Lawmakers Press to Rescue Afghan Relatives of U.S. Troops
Members of Congress who helped evacuate Afghans who worked with U.S. forces turn their focus to their stranded relatives.,
WASHINGTON — More than a month after a frenzied U.S. effort to evacuate thousands facing retribution from the Taliban in Afghanistan, members of Congress are still quietly pushing the government to help extract a small group of stranded Afghans who are direct relatives of American military service members.
The service members, some of whom have traveled to Washington to plead with lawmakers and the Biden administration for help, largely share the same story. Many of them once worked as interpreters or fixers for the U.S. military in Afghanistan but moved to the United States years ago, obtaining visas and then green cards to become permanent residents, and then enlisting in the armed forces they had once served as civilians.
They were evacuated from Afghanistan as part of the U.S. withdrawal weeks ago. But now, with the Taliban seeking to punish anyone with ties to the Americans, their parents and siblings are in danger, and lawmakers and U.S. officials are puzzling over how to help them.
“It was bad enough that American citizens were left behind, and our Afghan partners were left behind,” Representative Michael McCaul of Texas, the top Republican on the Foreign Affairs Committee, said in a recent interview. “But when I found out that we have active service members whose families are stuck in Afghanistan, and the State Department can’t get them out? It was like the worst of the worst cases.”
The cluster of service members’ relatives, estimated in the low hundreds, is one of several groups of at-risk people whom lawmakers are still working behind the scenes to help, underscoring the danger many Afghans still face in their home country.
The State Department in recent weeks created a team across agencies, including the Defense Department, to help facilitate the evacuation of service members’ families and other vulnerable Afghans, according to a spokesman. But officials have provided little information about how that will be accomplished and who will be eligible.
After Kabul fell to the Taliban in August, congressional offices were flooded with messages asking for help and staff sprang into action, morphing the offices into informal operations centers focused on assisting Americans and Afghans to escape as the last U.S. troops prepared to withdraw. Two months later, lawmakers are still agonizing over the steady stream of requests they continue to receive.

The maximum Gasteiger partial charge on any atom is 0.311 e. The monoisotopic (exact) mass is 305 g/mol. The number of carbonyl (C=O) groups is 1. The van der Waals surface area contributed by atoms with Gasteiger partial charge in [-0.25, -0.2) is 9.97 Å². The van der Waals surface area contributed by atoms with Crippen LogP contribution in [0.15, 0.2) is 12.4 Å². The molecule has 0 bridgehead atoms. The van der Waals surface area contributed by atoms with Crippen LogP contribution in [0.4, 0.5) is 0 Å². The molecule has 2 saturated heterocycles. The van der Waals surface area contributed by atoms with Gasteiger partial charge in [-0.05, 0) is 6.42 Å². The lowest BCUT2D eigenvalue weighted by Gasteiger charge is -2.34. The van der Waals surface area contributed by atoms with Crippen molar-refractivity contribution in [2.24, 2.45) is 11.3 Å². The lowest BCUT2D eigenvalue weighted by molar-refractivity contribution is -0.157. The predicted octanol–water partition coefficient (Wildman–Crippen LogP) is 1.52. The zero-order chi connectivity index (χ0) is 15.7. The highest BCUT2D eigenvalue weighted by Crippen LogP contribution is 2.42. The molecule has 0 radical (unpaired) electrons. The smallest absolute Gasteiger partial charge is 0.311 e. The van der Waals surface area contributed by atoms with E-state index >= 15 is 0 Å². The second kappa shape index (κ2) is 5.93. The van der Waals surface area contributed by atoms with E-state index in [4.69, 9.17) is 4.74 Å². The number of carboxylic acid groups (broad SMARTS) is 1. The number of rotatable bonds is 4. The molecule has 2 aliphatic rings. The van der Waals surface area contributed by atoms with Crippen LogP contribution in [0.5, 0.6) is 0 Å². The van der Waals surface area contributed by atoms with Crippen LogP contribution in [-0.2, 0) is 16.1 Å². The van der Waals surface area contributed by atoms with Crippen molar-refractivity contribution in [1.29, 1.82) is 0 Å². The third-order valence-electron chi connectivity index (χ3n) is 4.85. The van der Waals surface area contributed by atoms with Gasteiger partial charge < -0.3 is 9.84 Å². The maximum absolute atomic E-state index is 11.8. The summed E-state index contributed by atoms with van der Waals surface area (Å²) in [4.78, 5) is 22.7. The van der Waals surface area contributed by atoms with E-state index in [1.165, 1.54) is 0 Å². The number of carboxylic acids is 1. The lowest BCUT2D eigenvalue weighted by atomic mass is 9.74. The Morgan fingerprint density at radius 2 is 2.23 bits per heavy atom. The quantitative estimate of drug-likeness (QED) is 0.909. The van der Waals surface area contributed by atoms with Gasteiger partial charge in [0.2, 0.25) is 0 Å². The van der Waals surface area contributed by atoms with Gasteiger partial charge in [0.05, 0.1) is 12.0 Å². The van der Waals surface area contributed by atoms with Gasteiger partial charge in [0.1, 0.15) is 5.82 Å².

“We need to get them out because the Taliban is actively hunting,” said Representative Jason Crow, a Democrat of Colorado and a former Army Ranger who served in Afghanistan. “They are systematically working through their lists. Time is of the essence here.”
Lt. Gen. Douglas E. Lute, who directed Afghan strategy at the National Security Council for Presidents George W. Bush and Barack Obama and is now retired, testified before the House Foreign Affairs Committee last week that he was aware of at least 35 service members who were still trying to evacuate their family members from Afghanistan. Lawmakers tracking the issue have similar estimates.
Lawmakers first learned of the relatives’ plight in August, during a news conference held by Mr. McCaul outside the Capitol. As he was delivering remarks on the situation of stranded Afghan interpreters, he noticed a group of men in Army uniforms holding placards.
“Our families should not get slaughtered as a result of our service in the U.S. military,” one sign read.
Their precarious situation reflects the limitations of a special visa program that was already badly backlogged and never meant to facilitate a mass evacuation. The Special Immigrant Visa program was intended to help people facing threats because of their work for the United States government — a definition that excludes many of those whom the Taliban is now targeting.
“The S.I.V. program has been so fundamentally broken for so long, there are so many aspects that need to be fixed,” Mr. Crow said.